Title VII’s “De Minimis” Undue Hardship Standard

One important thing to understand is that the undue hardship standard under Title VII is a “very different standard” than the undue hardship standard that applies to reasonable accommodations under the Americans with Disabilities Act, Barnum said.

The ADA defines undue hardship as “significant difficulty or expense.”

However, the bar is lower for employers in Title VII religious discrimination cases, he said. An employer asserting the undue hardship defense must show in this case the proposed religious accommodation would pose more than a “de minimis” cost or burden on business operations.

The type of workplace and the nature of the employee’s job duties are important considerations, Goldberg said.

Another important question for counsel to ask is whether other exceptions have been made at other locations or facilities of the employer and whether there was any harm to the business, she said.

Goldberg noted employers have successfully contended it was an undue hardship to accommodate an employee’s religious expression if the form or content of it would give the misimpression that it was the employer’s own communication or that it was employer-sponsored. 

Get Into the Weeds

It’s imperative that employers conduct a case-by-case analysis when considering religious accommodation requests, the panelists agreed.

“My gold standard on religious garb and grooming cases where you’re looking at a particular employee’s situation is simply not to assume that an employer can apply an across the board rule,” Goldberg said.

Case law shows complications with religious prayer at work arise when, not one, but many people want to pray all at once and need to take the same time off during the workday, Goldberg said. The type of workplace and nature of the work are critical concerns—in the case of factory workers working on an assembly line, allowing 60 percent of the workers time off for prayer could impose an undue hardship.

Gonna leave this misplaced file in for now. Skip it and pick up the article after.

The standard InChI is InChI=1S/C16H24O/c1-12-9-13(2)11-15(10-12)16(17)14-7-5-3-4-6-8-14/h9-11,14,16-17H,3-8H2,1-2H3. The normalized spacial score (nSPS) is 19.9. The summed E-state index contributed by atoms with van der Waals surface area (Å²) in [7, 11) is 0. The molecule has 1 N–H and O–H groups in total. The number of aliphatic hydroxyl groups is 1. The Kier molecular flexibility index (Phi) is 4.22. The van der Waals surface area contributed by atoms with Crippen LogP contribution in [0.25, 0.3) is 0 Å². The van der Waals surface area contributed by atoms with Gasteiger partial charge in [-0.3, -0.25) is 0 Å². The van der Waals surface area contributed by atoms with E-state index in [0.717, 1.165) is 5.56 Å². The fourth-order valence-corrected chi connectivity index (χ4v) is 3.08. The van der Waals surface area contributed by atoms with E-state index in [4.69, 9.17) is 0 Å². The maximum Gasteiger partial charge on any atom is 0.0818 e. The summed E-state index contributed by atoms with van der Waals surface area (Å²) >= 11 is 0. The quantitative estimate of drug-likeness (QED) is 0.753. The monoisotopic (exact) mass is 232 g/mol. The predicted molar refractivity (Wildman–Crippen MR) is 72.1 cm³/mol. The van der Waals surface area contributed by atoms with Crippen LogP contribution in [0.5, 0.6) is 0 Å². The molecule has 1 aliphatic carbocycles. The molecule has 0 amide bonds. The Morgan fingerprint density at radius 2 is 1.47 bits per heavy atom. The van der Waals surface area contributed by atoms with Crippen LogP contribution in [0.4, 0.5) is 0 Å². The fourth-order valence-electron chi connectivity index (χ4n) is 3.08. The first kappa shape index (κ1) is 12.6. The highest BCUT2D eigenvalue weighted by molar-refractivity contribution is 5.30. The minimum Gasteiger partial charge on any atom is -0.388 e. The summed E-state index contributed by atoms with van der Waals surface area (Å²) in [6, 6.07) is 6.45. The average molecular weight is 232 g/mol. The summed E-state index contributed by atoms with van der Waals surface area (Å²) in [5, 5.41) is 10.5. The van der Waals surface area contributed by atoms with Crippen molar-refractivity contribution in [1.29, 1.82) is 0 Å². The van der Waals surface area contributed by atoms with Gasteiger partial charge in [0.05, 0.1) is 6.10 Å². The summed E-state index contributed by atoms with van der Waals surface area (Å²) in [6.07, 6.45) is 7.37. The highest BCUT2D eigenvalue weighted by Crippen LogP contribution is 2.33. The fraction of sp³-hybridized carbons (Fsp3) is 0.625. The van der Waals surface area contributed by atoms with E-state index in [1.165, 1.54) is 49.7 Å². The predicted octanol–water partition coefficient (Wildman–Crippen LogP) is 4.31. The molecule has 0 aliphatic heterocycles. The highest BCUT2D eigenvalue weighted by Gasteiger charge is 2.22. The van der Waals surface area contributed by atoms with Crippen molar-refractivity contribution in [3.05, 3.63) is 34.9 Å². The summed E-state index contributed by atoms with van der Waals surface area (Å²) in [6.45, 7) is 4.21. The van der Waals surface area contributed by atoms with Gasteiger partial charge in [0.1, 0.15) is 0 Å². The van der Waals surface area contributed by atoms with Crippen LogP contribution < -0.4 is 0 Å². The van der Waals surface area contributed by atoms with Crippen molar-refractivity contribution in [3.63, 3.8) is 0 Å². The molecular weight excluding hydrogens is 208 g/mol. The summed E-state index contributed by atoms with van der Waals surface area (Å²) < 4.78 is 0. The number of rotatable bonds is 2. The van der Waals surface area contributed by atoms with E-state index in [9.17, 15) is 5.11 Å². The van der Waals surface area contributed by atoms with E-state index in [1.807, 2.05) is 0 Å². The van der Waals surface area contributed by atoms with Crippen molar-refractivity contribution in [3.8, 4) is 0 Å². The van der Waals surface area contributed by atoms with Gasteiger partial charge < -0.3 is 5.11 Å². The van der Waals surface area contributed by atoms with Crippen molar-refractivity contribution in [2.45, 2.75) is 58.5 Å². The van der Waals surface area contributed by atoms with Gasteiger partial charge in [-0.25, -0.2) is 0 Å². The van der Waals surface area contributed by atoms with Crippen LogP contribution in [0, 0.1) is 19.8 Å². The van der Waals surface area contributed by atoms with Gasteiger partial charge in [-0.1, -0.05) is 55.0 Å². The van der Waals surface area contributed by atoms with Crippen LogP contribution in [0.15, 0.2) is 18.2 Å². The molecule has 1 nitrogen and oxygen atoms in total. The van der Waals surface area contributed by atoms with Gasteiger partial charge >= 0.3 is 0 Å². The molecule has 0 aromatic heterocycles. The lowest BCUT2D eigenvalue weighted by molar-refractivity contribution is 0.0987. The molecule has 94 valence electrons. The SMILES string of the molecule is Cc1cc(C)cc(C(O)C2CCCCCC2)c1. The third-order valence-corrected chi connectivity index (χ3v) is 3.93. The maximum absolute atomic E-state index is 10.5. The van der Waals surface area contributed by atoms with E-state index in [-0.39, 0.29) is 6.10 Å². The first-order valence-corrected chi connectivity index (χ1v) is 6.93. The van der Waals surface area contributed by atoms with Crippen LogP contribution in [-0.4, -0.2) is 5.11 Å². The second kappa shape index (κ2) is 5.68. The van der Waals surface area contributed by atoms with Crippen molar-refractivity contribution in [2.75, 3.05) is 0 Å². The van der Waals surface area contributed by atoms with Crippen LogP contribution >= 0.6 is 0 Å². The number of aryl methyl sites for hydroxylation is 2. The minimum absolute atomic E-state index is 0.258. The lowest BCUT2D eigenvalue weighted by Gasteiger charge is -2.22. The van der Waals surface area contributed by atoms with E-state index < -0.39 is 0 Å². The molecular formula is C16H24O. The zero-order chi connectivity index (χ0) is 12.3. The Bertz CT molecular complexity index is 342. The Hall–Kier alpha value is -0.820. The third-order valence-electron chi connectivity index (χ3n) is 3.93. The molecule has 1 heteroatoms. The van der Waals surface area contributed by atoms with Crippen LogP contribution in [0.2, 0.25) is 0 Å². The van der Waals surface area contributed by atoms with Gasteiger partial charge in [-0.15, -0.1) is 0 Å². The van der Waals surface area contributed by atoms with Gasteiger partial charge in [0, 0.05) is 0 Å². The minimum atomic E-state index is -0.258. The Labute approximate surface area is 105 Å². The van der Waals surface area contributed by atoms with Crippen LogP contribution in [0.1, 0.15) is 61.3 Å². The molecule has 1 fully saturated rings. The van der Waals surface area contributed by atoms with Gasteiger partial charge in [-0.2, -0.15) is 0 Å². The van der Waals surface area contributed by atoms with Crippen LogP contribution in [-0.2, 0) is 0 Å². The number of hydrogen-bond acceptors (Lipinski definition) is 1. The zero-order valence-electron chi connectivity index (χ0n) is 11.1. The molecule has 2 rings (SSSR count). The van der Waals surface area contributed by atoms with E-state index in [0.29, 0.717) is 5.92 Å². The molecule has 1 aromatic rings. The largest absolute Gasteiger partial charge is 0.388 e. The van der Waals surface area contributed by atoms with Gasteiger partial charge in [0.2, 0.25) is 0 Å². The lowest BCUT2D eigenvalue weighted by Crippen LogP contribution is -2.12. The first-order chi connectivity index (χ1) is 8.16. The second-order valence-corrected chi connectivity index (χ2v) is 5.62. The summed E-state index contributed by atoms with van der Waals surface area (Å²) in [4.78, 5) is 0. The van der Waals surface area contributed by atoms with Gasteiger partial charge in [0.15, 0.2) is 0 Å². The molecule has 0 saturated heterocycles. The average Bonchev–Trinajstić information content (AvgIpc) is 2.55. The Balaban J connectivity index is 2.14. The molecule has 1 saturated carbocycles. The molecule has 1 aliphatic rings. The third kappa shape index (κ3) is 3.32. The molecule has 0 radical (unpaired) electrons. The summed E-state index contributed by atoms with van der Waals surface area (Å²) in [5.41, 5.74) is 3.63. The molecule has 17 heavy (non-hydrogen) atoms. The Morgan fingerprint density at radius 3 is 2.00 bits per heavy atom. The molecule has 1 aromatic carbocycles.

According to Goldberg, the case law is clear that the employer can require prayer and solicitation of others to occur during break time or time off-the-clock.

Handling Potential Harassment Claims

Another complication arises when employees solicit participation by co-workers and those co-workers claim harassment or have other adverse reactions.

“Case after case” shows employers don’t risk violating Title VII if they draw the line when they are put on notice that religious expression toward co-workers, whether it’s proselytizing or other religious expression, is potential harassment and isn’t consensual, Goldberg said.

If the employer speaks to the religious employee about the unwelcome communications and the employee persists in pressuring co-workers, he or she may be subject to discipline up to and including termination, she said.

Barnum said: “What I tell my clients is anytime you have a worker who is proselytizing in any way shape or form at the workplace, and you have anyone express any discomfort about it, you need to have a conversation with that worker and let them know that even the slightest expression of discomfort about the proselytizing is an issue the employer has to be aware of and has to manage.”

He counsels clients to urge employees to express themselves outside the workplace “because invariably there’s going to be someone who has a different view of that religious expression.”

When Jobs Conflict with Religious Beliefs

When job duties conflict with religious beliefs, employers should try to accommodate employees’ religious practices, Goldberg said.

As a religious accommodation, an employee may be excused from performing a duty or participating in an employer-sponsored religious event where they have a religious objection, Goldberg said.

According to Barnum, if you can assign the task to someone else without undue hardship, it’s often easier to do so.